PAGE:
Last Friday, I hurt my knee. At the time I didn't know how bad it was—it had buckled a little Friday morning but I was able to get around without much pain, and since I have some arthritis in my knees, I'm used to a little pain. I got through Saturday without too much trouble as well.
By Sunday morning, however, it was clear that this was more serious than I thought. I could barely put any weight on the leg. The pain was excruciating. The whole joint was tight and swollen. Staying off work Monday, I got my doctor to work me in for an appointment.
As I waited for the appointment time to arrive, I went into my typical "worst case scenario" mode. What if something was broken? They'd have to do surgery and I'd be off work for weeks at a terrible time to be off work. I might even lose my job or something. Panic, panic, panic!
It was a great relief when my doctor reassured me that the knee seemed stable, which made him doubt anything was broken. He suggested staying off the leg for a week, applying moist heat and doing non-weight-bearing exercises. He also prescribed an anti-inflammatory drug to help bring the swelling down and give the knee room to heal.
It's now Friday, and I'm a lot better. The knee still hurts, but I can actually walk again. I think I'll be okay to go back to work on Monday. Crisis averted!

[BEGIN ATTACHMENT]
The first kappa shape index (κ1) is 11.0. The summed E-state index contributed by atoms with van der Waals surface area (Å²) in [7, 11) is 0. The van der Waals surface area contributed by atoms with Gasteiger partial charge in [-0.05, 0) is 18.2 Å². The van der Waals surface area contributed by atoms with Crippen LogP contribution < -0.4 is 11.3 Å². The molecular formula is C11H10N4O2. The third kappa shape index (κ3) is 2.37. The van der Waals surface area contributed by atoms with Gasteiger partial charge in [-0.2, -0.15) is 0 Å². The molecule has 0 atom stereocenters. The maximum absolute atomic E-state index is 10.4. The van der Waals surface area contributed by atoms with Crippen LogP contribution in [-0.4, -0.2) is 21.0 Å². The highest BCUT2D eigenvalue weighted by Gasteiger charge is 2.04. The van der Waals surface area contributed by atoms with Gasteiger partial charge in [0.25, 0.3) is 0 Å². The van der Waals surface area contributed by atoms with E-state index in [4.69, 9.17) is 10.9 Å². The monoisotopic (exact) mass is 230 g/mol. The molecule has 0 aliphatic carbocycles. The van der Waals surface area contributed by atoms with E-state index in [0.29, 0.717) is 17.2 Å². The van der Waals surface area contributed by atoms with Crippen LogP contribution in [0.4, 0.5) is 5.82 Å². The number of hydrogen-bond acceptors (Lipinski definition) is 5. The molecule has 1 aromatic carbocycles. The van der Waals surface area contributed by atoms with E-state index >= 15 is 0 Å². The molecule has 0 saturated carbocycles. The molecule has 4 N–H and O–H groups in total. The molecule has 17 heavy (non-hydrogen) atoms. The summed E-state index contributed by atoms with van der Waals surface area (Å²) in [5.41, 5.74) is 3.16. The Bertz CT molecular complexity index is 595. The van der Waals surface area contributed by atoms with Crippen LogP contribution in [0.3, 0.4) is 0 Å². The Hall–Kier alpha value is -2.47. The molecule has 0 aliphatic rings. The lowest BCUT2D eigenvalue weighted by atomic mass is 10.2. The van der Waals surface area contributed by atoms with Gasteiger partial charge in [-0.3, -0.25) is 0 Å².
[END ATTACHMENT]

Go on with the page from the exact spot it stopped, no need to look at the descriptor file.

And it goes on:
So what does that have to do with Harlequin Intrigues, you ask?
Well, as a writer, when something goes wrong in the book I'm writing, when it's a fine hot mess and I can't see my way out of the muck I've created, it doesn't take much to put me into full bore panic mode. I begin to doubt I'll ever be able to write a book again. I worry that I won't make deadline. I worry that even if I make deadline, it'll be such unmitigated crap that my editor will summarily dismiss me from her list.
But as it was with my knee, the worst case scenario really doesn't happen that often. Most of the time, the problem is a lot more manageable. And sometimes, when you work your way through the mess, you find newer, better solutions to the problems that have nagged you for a while. Now that I see how well my pain and swelling responded to the anti-inflammatory drug the doctor gave me, I'm thinking about asking him to add it to my list of prescription medicines to help alleviate some of my arthritis pain. I might not have discovered that particular solution if I hadn't sprained my knee in the first place.
In the same way, sometimes when we slow down, do the "therapeutic" things we need to do to deal with our writing messes, we learn how not only to fix the existing problem but to avoid other, more nagging problems with our writing. It could be as simple as finding a brainstorming trick to make better use of your planning time. Or finding a really good book that inspires you to think about your writing challenges from a different perspective.
So look at your next problem as a challenge, not a disaster, and see what you can learn from the experience.